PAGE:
Admissions of Juror Misconduct Not Enough for New Trial in Bulloch Domestic Violence Murder Case

The testimony of two jurors who admitted that members of the jury considered research from outside of the deliberation room is not enough to grant a woman a new trial in Bulloch County, a judge ruled last week. 

The admissions made by members of the jury follow an already inconsistent verdict in which a jury in 2022 found Ashlyn Griffin ‘not guilty’ of Felony Murder but guilty of the underlying charge that would have constituted Felony Murder – Aggravated Assault.

Case Background 

Griffin shot and killed her boyfriend, Brandon McCray, during a dispute at their home in June 2020. She was arrested the same day by the Statesboro Police Department after what the agency said was ‘a thorough investigation.’ Detectives claimed that Griffin fired two shots, within seconds of each other, but only one the first shot was justified. During the trial, the state was not able to prove which shot actually killed McCray.

The case garnered considerable attention after published details of the prosecution of Brandon McCray two years prior for Aggravated Assault against Ashlyn Griffin. He pleaded guilty in a negotiated plea with the state, which was represented by Chief ADA Daphne Totten, who is now the elected District Attorney.

During the trial, ADA Barclay Black suggested that the abuse by McCray, which put Griffin in the hospital in 2018 and nearly cost her a pregnancy due to pelvic hemorrhaging, was ‘not that bad.’ Court documents from McCray’s guilty plea indicate he choked and strangled Griffin before kicking her repeatedly in the stomach. On cross examination of Griffin at trial, Black asked her why she didn’t just tell McCray to ‘get away’ while he assaulted her on the day of the shooting in 2020.

The Felony Murder component of the state’s case crumbled during trial when Griffin’s attorney asked the GBI Crime Lab’s Medical Examiner if, based on the autopsy she conducted, McCray had to be upside down or ‘in a headstand’ in order for the state’s suggested bullet trajectories to match the entry and exit wounds on McCray.’ The M.E. replied with a simple ‘Yes.’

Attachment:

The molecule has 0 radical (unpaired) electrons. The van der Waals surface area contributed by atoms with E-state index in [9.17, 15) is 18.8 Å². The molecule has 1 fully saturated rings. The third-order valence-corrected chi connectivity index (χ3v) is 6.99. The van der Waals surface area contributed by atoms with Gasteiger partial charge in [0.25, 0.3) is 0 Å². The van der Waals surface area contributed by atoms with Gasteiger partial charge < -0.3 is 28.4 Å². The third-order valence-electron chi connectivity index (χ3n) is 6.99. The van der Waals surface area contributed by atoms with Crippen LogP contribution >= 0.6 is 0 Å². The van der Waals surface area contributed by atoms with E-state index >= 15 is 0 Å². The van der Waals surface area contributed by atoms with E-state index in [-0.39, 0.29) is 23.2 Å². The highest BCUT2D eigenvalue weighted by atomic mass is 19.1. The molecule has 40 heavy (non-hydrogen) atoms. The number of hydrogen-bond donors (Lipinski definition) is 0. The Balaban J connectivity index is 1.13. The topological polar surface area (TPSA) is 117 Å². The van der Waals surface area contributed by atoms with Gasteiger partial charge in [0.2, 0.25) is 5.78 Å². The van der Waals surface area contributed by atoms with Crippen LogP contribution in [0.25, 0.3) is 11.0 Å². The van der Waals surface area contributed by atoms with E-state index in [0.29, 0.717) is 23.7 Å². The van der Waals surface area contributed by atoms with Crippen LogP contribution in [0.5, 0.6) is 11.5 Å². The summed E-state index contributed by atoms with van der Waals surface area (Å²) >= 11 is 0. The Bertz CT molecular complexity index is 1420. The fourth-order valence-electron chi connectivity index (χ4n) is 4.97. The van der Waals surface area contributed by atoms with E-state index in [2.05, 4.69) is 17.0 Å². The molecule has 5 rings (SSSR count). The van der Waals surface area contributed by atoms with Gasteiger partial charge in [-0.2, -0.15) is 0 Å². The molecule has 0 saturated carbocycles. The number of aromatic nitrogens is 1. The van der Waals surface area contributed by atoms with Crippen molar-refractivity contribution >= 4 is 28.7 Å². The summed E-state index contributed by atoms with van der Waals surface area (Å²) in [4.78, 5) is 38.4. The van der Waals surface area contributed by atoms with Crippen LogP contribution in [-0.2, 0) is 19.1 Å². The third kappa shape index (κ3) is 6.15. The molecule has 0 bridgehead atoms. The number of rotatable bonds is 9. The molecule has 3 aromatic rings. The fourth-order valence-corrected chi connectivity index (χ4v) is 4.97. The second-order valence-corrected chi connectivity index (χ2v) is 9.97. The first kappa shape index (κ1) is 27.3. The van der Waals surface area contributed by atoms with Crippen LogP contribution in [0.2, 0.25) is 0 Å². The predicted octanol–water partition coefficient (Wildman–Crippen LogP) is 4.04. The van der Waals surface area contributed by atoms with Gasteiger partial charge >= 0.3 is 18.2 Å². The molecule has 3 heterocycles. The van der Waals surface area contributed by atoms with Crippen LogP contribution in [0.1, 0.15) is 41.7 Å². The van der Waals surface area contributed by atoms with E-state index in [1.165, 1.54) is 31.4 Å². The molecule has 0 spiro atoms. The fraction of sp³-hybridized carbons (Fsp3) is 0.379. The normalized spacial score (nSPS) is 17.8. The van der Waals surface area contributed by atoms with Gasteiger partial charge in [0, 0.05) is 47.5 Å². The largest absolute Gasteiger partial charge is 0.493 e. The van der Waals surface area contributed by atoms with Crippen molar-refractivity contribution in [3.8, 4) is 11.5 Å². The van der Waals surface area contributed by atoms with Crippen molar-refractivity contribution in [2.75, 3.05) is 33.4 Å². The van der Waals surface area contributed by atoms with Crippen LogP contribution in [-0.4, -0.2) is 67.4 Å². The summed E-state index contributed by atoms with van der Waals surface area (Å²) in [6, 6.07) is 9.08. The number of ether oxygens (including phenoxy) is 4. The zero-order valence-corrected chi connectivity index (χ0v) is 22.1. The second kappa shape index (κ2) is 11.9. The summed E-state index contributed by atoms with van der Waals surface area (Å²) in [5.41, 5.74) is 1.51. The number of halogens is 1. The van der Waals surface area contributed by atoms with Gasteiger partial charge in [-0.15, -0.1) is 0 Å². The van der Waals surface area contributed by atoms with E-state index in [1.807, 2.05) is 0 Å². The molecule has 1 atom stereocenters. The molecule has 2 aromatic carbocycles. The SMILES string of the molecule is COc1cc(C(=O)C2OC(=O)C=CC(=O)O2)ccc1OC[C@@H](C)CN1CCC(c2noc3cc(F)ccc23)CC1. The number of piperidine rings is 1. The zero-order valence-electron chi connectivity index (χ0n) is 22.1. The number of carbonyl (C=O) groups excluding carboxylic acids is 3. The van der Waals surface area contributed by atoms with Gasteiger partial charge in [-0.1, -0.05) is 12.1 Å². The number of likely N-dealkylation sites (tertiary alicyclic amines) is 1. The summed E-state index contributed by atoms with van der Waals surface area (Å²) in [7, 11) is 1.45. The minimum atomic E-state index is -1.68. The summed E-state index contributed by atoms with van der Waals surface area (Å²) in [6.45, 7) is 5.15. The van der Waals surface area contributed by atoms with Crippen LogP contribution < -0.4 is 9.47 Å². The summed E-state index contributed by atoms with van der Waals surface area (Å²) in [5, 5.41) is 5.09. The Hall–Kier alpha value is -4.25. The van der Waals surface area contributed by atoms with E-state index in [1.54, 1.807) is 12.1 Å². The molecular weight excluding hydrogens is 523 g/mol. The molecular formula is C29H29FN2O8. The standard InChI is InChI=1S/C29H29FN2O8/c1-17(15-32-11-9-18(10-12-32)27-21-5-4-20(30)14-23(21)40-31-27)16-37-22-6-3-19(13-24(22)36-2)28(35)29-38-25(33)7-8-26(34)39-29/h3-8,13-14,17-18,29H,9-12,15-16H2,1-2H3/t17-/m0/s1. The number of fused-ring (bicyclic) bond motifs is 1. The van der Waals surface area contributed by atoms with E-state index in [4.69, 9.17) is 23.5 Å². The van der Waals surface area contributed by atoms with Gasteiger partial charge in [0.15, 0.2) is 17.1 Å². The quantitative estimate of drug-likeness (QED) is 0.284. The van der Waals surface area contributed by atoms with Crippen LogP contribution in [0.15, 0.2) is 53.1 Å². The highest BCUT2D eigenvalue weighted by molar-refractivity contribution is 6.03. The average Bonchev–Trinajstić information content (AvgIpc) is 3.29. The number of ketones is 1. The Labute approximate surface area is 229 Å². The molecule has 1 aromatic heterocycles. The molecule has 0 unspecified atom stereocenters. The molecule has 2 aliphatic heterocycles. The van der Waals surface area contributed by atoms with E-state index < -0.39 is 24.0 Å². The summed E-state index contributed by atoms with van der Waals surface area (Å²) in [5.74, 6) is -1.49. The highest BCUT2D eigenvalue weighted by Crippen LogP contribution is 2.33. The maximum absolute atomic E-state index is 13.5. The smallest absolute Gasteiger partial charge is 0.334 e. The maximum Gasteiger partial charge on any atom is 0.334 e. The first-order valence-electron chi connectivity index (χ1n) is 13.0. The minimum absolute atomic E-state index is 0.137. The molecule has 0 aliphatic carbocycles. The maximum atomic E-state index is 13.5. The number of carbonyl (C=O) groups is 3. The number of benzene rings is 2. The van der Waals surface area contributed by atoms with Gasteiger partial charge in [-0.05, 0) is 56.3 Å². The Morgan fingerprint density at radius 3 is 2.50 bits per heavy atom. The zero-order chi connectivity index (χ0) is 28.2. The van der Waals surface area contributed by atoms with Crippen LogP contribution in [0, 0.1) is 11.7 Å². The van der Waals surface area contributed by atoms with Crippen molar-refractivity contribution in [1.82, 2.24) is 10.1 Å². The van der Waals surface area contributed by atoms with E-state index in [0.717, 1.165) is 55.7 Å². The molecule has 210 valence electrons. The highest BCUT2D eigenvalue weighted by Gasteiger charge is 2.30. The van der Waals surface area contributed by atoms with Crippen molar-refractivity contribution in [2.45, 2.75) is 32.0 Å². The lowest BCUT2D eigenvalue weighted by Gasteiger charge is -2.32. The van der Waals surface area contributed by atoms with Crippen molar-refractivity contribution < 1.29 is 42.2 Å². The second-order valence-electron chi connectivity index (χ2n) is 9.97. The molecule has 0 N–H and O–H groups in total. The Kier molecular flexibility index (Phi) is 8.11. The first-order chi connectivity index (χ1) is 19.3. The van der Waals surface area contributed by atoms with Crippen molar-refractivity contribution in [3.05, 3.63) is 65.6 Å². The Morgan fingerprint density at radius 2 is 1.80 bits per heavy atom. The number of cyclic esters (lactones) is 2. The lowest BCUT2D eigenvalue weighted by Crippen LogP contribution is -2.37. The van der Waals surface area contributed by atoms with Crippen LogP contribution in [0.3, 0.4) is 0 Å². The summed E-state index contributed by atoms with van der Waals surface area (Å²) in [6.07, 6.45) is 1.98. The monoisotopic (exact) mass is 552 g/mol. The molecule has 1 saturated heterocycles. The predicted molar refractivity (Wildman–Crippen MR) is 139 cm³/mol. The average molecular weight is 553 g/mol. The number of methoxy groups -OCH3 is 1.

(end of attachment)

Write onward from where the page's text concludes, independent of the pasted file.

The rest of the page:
But the inconsistent verdict returned by the jury indicated they believed Griffin was not guilty of causing the death of McCray while committing a felony act (Felony Murder), but was guilty of the felonious act of Aggravated Assault. While the state argued the second bullet killed McCray, jurors effectively concluded that the first shot killed McCray and that was justified, but the second shot was assault. Ironically, the trial concluded without any evidence being presented to indicate for certain which bullet -if only one – actually killed McCray.

During the sentencing hearing, Judge Gates Peed denied the defense’s request for a directed verdict, or to act as “the 13th juror” and override the jury’s conclusions. Subsequently, Ashlyn Griffin was sentenced to serve ten years in prison followed by fifteen years on probation.

Motion for a New Trial 

Immediately following sentencing on February 21, 2022, Warnock filed a Motion for a New Trial on a number of grounds, alleging errors in the process including:

  • The trial court erred in by dismissing the immunity motion on the basis that Ashlyn Griffin had not admitted to wanting to kill her abuser when she shot him.
    • During an immunity hearing, Griffin testified she didn’t intend for McCray to die.
      • Read TGV coverage on Day 1 of the immunity hearing here.
      • Day 2/Dismissal of Motion for Immunity can be found here.
      • Defense attorneys argued at the time that the underlying case law cited by the trial court had been overruled. Coverage of that can be found here
  • The jury foreman conducted outside legal research to determine that a felony conviction for Ashlyn Griffin would prevent her from being able to carry a gun, and then argued to the other jurors that they should convict on one count, despite the absence of proof beyond a reasonable doubt.